This is a claim case. Code 39-801, 39-901.
Drillers Service, Inc., filed suit on open account against J. H. Moody and obtained and recorded a judgment against him on August 19, 1975. In October, 1975, when the sheriff sought to levy an execution, Edward Zell Moody filed a claim to the 4.8 acres of real property in question.
At trial in February, 1977, the evidence showed the following: J. H. Moody and Edward Zell Moody are brothers. Edward Zell Moody guaranteed his brother's loan at a bank under an oral agreement whereby J. H. Moody agreed to convey the 4.8 acres to Edward Zell Moody if J. H. Moody defaulted and Edward Zell Moody were required to pay the bank. Edward Zell Moody withdrew money from his savings account and paid the bank on August 11, 1975, shortly before the judgment was rendered in favor of Drillers Service. The bank marked the security instruments canceled and delivered them to Edward Zell Moody. After the bank debt was paid, J. H. Moody transferred title to a truck, as agreed, to Edward Zell Moody but did not at that time sign a warranty deed which had in fact been prepared for his signature in August, 1975. Edward Zell Moody testified that he took possession of the 4.8 acres on August 11, 1975. A warranty deed to the property from J. H. Moody to Edward Zell Moody was executed and recorded in December, 1976, shortly before trial of the claim. It recited that the consideration had been paid in August, 1975.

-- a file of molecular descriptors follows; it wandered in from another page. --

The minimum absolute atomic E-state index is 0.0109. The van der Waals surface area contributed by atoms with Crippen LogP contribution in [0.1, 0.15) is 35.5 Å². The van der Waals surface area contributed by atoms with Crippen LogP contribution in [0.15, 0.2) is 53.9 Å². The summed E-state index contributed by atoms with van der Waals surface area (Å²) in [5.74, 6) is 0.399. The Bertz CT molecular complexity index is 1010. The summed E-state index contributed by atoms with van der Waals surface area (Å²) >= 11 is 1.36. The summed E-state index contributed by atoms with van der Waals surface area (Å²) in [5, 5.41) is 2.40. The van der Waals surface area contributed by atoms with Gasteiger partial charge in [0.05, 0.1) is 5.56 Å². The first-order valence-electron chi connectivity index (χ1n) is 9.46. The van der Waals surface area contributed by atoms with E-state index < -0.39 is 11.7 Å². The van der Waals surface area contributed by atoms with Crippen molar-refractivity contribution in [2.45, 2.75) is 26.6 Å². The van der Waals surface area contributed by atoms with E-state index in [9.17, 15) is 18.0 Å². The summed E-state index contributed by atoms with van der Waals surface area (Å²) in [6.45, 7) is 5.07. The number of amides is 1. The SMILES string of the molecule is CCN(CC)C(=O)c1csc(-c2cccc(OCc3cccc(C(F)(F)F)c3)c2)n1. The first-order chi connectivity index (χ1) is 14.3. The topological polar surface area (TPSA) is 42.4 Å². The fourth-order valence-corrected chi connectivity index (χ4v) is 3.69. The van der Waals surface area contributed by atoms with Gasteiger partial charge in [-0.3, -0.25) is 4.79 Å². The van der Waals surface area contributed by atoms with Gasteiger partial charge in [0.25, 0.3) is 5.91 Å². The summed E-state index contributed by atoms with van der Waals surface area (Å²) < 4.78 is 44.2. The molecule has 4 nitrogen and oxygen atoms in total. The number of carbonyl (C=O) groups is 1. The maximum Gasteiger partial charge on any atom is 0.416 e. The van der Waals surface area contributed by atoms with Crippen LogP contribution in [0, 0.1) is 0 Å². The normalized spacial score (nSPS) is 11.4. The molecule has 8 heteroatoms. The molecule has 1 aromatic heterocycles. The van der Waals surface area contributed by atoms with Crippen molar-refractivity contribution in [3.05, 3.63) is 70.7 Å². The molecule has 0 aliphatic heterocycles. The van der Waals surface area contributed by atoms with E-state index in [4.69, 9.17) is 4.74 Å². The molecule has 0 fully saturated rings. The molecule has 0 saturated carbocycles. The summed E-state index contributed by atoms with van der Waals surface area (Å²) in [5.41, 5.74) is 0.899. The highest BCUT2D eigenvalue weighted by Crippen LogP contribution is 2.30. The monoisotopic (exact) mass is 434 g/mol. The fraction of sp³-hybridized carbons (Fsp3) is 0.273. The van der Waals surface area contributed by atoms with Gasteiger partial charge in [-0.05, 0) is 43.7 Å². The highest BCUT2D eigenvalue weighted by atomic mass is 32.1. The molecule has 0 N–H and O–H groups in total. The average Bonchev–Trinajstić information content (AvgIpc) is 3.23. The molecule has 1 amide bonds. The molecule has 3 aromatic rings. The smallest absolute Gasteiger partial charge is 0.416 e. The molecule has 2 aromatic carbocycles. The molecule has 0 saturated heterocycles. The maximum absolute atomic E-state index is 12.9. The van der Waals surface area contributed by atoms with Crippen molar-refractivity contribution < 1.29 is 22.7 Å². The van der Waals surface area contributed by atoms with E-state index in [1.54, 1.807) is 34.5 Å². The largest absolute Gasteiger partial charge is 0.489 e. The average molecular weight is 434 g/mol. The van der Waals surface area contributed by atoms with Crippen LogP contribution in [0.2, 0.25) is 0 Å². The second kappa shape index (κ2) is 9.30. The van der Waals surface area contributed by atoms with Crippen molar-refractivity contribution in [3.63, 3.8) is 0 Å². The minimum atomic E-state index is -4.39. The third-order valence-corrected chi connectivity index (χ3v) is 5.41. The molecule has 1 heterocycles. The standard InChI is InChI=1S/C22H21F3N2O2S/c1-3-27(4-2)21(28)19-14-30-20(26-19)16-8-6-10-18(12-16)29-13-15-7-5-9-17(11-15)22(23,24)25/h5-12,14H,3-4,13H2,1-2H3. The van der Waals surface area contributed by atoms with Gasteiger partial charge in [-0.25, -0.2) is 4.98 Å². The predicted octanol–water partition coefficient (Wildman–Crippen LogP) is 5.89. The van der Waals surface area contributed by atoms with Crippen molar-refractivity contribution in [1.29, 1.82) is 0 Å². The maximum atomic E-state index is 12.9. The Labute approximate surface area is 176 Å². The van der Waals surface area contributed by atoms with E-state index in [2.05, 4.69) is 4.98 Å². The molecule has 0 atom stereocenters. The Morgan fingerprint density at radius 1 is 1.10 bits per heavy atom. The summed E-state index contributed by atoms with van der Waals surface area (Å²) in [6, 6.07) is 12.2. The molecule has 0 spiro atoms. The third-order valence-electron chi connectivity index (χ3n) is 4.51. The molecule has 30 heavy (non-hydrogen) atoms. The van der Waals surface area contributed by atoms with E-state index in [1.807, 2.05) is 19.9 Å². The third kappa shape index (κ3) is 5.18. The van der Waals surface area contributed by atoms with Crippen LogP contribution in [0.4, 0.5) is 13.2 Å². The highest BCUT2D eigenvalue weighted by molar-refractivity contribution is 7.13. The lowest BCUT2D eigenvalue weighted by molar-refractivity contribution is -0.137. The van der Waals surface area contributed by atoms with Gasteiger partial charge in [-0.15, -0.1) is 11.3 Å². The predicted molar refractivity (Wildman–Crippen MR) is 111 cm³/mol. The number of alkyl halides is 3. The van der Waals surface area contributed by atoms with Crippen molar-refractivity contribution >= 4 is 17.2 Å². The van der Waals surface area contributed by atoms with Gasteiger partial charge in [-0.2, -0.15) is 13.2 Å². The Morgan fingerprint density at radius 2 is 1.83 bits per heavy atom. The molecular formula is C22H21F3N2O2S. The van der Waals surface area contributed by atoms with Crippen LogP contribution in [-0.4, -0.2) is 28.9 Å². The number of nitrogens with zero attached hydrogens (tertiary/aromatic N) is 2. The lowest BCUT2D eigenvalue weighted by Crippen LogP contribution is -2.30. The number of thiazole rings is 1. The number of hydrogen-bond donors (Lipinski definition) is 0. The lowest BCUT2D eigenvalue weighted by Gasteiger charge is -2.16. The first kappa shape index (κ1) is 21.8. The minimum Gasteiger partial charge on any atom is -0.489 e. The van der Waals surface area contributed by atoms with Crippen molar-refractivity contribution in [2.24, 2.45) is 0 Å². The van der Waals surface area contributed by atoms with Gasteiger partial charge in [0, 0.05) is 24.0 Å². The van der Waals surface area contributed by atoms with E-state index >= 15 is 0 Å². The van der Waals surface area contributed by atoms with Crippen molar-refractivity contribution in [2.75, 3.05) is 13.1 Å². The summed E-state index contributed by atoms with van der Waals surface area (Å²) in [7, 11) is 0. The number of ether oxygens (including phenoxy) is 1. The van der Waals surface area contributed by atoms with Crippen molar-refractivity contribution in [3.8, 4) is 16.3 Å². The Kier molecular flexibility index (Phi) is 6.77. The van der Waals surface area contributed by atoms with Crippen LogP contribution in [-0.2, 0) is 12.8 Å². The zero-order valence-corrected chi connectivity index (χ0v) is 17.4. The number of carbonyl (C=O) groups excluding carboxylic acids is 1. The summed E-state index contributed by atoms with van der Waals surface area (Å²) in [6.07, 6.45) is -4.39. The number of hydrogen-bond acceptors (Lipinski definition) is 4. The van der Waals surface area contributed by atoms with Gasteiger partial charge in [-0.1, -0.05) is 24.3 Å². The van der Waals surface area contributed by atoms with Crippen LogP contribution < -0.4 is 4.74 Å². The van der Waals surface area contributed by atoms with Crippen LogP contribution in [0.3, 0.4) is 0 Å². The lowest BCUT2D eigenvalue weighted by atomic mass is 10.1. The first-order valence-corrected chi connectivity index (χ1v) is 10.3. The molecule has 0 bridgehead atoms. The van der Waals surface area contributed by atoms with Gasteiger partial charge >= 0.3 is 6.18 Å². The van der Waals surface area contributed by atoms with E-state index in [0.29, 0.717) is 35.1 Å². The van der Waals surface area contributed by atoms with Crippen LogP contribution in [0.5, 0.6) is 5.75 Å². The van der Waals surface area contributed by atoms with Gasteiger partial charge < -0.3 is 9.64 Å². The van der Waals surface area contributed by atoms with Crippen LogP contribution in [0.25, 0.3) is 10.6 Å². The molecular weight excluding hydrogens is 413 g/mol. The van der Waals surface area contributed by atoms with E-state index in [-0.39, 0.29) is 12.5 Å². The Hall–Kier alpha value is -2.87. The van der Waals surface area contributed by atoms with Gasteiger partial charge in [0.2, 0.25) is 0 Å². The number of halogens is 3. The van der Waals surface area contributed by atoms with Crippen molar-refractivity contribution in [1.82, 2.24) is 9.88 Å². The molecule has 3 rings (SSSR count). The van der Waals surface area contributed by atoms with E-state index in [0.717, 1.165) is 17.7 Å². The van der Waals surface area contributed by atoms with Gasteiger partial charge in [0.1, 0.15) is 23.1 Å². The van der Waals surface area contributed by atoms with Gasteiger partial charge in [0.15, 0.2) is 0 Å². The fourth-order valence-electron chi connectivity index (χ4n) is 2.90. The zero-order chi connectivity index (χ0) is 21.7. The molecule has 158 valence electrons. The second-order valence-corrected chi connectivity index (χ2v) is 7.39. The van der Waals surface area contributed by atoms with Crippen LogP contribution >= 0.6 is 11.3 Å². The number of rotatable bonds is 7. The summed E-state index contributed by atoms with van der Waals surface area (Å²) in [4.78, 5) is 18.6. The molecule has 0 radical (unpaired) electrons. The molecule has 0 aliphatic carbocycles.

At trial, Edward Zell Moody claimed a perfect equity in the property. The jury found in his favor against Drillers Supply and its motion for new trial on the general grounds was overruled.
2. Edward Zell Moody contends that on trial of a claim to land, the claimant may base his claim upon a perfect equity in the land. Harris v. Anderson, 149 Ga. 168 (1) (99 SE 530) (1919). He contends that he has a perfect equity in the land, citing Grace v. Means, 129 Ga. 638 (1) (59 SE 811) (1907). In Grace v. Means, the court held that where a vendee makes a contract for the purchase of land, pays all the purchase money, goes into actual possession, and nothing remains to be done by him to comply with the contract, he thereby acquires a perfect equity which is the equivalent of whatever legal title the vendor had, even in the absence of a deed.
However, under the facts of this case Edward Zell Moody was not a vendee with contract for the purchase of land. He was a guarantor and he became a creditor with parol security agreement. We hold that a creditor with no more than a parol security agreement does not have the same rights as a vendee with contract for purchase of land, and that such a creditor cannot acquire a perfect equity in land as against another creditor. The verdict is without evidence to support it and must be set aside as contrary to the law and the principles of equity.
Charles W. Heath, for appellees.